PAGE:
Key Ingredients to Credibility

“I think credibility, irrespective of what you do, if you are in public life, then it is important.”

Rahul Dravid

It’s impossible to be an effective leader, or have a happy relationship if you aren’t seen as credible. Credibility is the filter that we use to determine if the person or information given to us is reliable.

Out of the countless stories that are leaked on the Internet we tend to rely on the credible news sources (ABC News, CNN, Fox News, etc.) in order to determine if the story is real or not. Even though the data may be accurate, if the source of the report isn’t credible we tend to not trust the story.

nfl-draft-football-c046fda5b7fb453aLawyers understand this during trials. They will question the credibility of the person based on their past to taint the validity of their testimony. Even if the person was an eyewitness to the incident, the credibility of the witness will either support the case, or hinder it.

The reality is that we all have to deal with our credibility at work and at home. Our past either makes it easy for people to trust us, or it can be an obstacle that makes it more difficult.

Learning how to rebuild credibility when we have made mistakes is the key to effective leadership. Not understanding how our past actions or decisions impact our leadership or relationships is a mistake too many people make today.

Here are a few ways to assess your credibility with others.

  • Integrity: Are you congruent? Integrity includes honesty, telling the truth, and leaving the right impression. When a person has a track record of either not telling the truth, or consistently misleading people, it makes it almost impossible to be seen as credible. It’s important to acknowledge the impact of the integrity issues of the past, and begin to rebuild trust daily by being consistently honest.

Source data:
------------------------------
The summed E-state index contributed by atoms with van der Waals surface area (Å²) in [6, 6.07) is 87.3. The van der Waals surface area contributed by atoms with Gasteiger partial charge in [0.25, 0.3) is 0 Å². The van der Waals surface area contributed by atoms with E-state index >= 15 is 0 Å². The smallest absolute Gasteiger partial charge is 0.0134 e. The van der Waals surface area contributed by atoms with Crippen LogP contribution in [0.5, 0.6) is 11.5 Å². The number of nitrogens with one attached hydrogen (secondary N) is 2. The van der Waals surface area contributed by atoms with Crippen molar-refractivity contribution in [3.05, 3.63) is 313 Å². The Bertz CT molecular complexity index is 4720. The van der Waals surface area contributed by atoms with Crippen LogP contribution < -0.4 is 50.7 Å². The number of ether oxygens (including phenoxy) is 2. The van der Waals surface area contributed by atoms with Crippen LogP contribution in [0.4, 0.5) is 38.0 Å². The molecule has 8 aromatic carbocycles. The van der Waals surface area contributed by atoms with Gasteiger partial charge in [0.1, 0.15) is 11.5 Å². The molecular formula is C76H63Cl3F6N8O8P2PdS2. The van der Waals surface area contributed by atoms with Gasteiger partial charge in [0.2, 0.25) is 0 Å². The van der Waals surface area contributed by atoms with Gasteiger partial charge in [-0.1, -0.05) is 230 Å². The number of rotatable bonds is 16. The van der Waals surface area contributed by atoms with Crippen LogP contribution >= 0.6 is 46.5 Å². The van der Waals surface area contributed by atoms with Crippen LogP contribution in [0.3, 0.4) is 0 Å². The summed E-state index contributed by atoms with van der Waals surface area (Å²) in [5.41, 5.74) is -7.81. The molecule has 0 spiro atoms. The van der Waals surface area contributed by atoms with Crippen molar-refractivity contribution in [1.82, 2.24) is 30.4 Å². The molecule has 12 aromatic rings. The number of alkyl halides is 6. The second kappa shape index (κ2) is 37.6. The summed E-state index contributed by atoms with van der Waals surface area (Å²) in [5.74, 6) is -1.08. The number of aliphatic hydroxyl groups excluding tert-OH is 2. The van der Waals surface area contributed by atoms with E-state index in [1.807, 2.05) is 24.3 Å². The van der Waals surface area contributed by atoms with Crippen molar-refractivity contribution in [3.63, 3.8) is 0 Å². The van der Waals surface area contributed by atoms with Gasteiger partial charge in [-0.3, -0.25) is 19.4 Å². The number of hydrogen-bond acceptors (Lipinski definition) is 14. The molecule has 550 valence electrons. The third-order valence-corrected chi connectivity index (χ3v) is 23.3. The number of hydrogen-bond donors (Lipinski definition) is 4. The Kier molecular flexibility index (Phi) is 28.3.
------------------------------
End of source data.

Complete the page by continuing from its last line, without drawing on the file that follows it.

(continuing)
• Intent: What’s your agenda? Isn’t it interesting how skeptical people are? People who have been disappointed in the past will try to not get burned again. Intent is about your motive, agenda, and behavior. If people question your intent, the most important thing to remember is to be patient, consistent, and transparent. The more you show you are focused on serving, loving, and leading by putting other’s needs ahead of your own, the more receptive they will be over time to see you as credible.
  • Capabilities: Are you relevant? Credibility also incorporates your talents, skills, knowledge, capacities, and abilities that allow us to perform or give advice. People always look to see if you have knowledge or experience in the area as a form of validation. Do people see you as an expert, or knowledgeable in the area you are trying to support? A lack of history or success in an area will cause people to hesitate in trusting your insight on the topic. Make sure you aren’t just sharing accurate information, but you also have demonstrated the skills and capabilities to be a trusted source.
  • Results: What’s your track record? Could you imagine listening to Johnny Manziel talk about leadership and decision-making? How about listening to Lance Armstrong discuss the importance of integrity in athletics? Of course not! A persons track record is their report card. Your report card is either making your voice loud in the ears of those you lead, or it is operating like a muzzle and making it hard for people to hear what you are saying. Be mindful of your past, and if you need to address something that you haven’t be successful in, make sure you acknowledge it, and share what you learned from the mistake.

You don’t have to be perfect to be credible. But you do need to acknowledge your imperfections to have influence!

VISIT www.freddiescott.org to connect with Freddie and find out more about his work in the community.

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